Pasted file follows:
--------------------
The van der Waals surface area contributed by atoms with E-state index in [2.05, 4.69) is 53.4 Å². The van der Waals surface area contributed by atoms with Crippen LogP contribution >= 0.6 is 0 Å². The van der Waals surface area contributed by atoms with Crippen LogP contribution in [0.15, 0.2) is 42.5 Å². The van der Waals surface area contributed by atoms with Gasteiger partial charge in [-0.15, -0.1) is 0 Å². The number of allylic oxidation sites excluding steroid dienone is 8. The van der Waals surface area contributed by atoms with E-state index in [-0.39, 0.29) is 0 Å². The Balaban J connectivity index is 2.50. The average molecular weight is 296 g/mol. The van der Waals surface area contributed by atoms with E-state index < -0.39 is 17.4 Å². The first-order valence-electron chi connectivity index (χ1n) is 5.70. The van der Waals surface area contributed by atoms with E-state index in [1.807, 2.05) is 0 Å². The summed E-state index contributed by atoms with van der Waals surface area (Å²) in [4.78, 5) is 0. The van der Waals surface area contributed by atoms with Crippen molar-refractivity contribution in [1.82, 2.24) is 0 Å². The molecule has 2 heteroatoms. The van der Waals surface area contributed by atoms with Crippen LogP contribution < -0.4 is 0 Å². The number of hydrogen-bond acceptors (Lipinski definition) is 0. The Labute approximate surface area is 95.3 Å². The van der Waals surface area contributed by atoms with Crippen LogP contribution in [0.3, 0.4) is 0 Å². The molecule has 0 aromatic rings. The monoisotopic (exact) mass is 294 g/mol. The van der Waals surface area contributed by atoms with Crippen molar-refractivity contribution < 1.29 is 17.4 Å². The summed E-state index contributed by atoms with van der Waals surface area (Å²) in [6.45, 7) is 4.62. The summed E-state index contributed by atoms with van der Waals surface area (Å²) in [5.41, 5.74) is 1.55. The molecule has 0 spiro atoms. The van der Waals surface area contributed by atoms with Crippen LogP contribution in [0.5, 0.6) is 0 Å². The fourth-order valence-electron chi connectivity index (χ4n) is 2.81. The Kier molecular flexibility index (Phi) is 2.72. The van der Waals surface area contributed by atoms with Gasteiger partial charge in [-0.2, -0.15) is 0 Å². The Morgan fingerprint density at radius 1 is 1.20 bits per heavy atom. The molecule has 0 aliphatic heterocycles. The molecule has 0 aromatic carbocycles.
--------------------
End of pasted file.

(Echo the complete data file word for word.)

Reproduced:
The van der Waals surface area contributed by atoms with E-state index in [2.05, 4.69) is 53.4 Å². The van der Waals surface area contributed by atoms with Crippen LogP contribution >= 0.6 is 0 Å². The van der Waals surface area contributed by atoms with Crippen LogP contribution in [0.15, 0.2) is 42.5 Å². The van der Waals surface area contributed by atoms with Gasteiger partial charge in [-0.15, -0.1) is 0 Å². The number of allylic oxidation sites excluding steroid dienone is 8. The van der Waals surface area contributed by atoms with E-state index in [-0.39, 0.29) is 0 Å². The Balaban J connectivity index is 2.50. The average molecular weight is 296 g/mol. The van der Waals surface area contributed by atoms with E-state index < -0.39 is 17.4 Å². The first-order valence-electron chi connectivity index (χ1n) is 5.70. The van der Waals surface area contributed by atoms with E-state index in [1.807, 2.05) is 0 Å². The summed E-state index contributed by atoms with van der Waals surface area (Å²) in [4.78, 5) is 0. The van der Waals surface area contributed by atoms with Crippen molar-refractivity contribution in [1.82, 2.24) is 0 Å². The molecule has 2 heteroatoms. The van der Waals surface area contributed by atoms with Crippen LogP contribution < -0.4 is 0 Å². The number of hydrogen-bond acceptors (Lipinski definition) is 0. The Labute approximate surface area is 95.3 Å². The van der Waals surface area contributed by atoms with Crippen LogP contribution in [0.3, 0.4) is 0 Å². The molecule has 0 aromatic rings. The monoisotopic (exact) mass is 294 g/mol. The van der Waals surface area contributed by atoms with Crippen molar-refractivity contribution < 1.29 is 17.4 Å². The summed E-state index contributed by atoms with van der Waals surface area (Å²) in [6.45, 7) is 4.62. The summed E-state index contributed by atoms with van der Waals surface area (Å²) in [5.41, 5.74) is 1.55. The molecule has 0 spiro atoms. The van der Waals surface area contributed by atoms with Crippen LogP contribution in [0.5, 0.6) is 0 Å². The fourth-order valence-electron chi connectivity index (χ4n) is 2.81. The Kier molecular flexibility index (Phi) is 2.72. The van der Waals surface area contributed by atoms with Gasteiger partial charge in [-0.2, -0.15) is 0 Å². The Morgan fingerprint density at radius 1 is 1.20 bits per heavy atom. The molecule has 0 aliphatic heterocycles. The molecule has 0 aromatic carbocycles.